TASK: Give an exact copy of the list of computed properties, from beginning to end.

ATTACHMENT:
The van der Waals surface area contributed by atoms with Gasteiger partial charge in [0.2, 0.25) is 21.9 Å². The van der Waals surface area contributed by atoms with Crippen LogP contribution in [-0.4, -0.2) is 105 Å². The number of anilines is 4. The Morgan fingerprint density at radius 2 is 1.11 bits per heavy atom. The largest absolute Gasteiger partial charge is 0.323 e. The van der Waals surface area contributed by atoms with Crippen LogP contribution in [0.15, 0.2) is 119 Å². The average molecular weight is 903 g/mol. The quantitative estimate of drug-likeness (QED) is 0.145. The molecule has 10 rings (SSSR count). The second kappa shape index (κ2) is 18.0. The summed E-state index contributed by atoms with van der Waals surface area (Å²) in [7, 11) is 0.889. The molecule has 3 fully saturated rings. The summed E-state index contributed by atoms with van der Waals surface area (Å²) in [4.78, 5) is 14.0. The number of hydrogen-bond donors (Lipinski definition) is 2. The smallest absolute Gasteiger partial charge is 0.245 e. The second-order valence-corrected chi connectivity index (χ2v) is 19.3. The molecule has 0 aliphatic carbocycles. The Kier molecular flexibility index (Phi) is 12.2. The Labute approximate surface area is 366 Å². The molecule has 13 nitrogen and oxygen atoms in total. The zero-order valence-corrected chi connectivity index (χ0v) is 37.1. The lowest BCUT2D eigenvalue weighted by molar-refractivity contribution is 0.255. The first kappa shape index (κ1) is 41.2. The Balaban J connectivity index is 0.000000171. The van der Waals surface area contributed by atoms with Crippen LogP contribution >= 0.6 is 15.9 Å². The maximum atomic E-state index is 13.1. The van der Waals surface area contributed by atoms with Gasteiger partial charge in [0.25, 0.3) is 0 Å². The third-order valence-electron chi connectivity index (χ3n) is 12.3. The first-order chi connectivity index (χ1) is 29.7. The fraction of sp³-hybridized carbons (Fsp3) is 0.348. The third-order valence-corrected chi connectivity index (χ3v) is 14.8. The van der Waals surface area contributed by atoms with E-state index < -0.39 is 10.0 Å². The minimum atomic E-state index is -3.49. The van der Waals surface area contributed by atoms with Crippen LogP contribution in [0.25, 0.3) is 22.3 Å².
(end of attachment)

The van der Waals surface area contributed by atoms with Gasteiger partial charge in [0.2, 0.25) is 21.9 Å². The van der Waals surface area contributed by atoms with Crippen LogP contribution in [-0.4, -0.2) is 105 Å². The number of anilines is 4. The Morgan fingerprint density at radius 2 is 1.11 bits per heavy atom. The largest absolute Gasteiger partial charge is 0.323 e. The van der Waals surface area contributed by atoms with Crippen LogP contribution in [0.15, 0.2) is 119 Å². The average molecular weight is 903 g/mol. The quantitative estimate of drug-likeness (QED) is 0.145. The molecule has 10 rings (SSSR count). The second kappa shape index (κ2) is 18.0. The summed E-state index contributed by atoms with van der Waals surface area (Å²) in [7, 11) is 0.889. The molecule has 3 fully saturated rings. The summed E-state index contributed by atoms with van der Waals surface area (Å²) in [4.78, 5) is 14.0. The number of hydrogen-bond donors (Lipinski definition) is 2. The smallest absolute Gasteiger partial charge is 0.245 e. The second-order valence-corrected chi connectivity index (χ2v) is 19.3. The molecule has 0 aliphatic carbocycles. The Kier molecular flexibility index (Phi) is 12.2. The Labute approximate surface area is 366 Å². The molecule has 13 nitrogen and oxygen atoms in total. The zero-order valence-corrected chi connectivity index (χ0v) is 37.1. The lowest BCUT2D eigenvalue weighted by molar-refractivity contribution is 0.255. The first kappa shape index (κ1) is 41.2. The Balaban J connectivity index is 0.000000171. The van der Waals surface area contributed by atoms with Crippen LogP contribution >= 0.6 is 15.9 Å². The maximum atomic E-state index is 13.1. The van der Waals surface area contributed by atoms with Gasteiger partial charge in [0.25, 0.3) is 0 Å². The third-order valence-electron chi connectivity index (χ3n) is 12.3. The first-order chi connectivity index (χ1) is 29.7. The fraction of sp³-hybridized carbons (Fsp3) is 0.348. The third-order valence-corrected chi connectivity index (χ3v) is 14.8. The van der Waals surface area contributed by atoms with E-state index < -0.39 is 10.0 Å². The minimum atomic E-state index is -3.49. The van der Waals surface area contributed by atoms with Crippen LogP contribution in [0.25, 0.3) is 22.3 Å².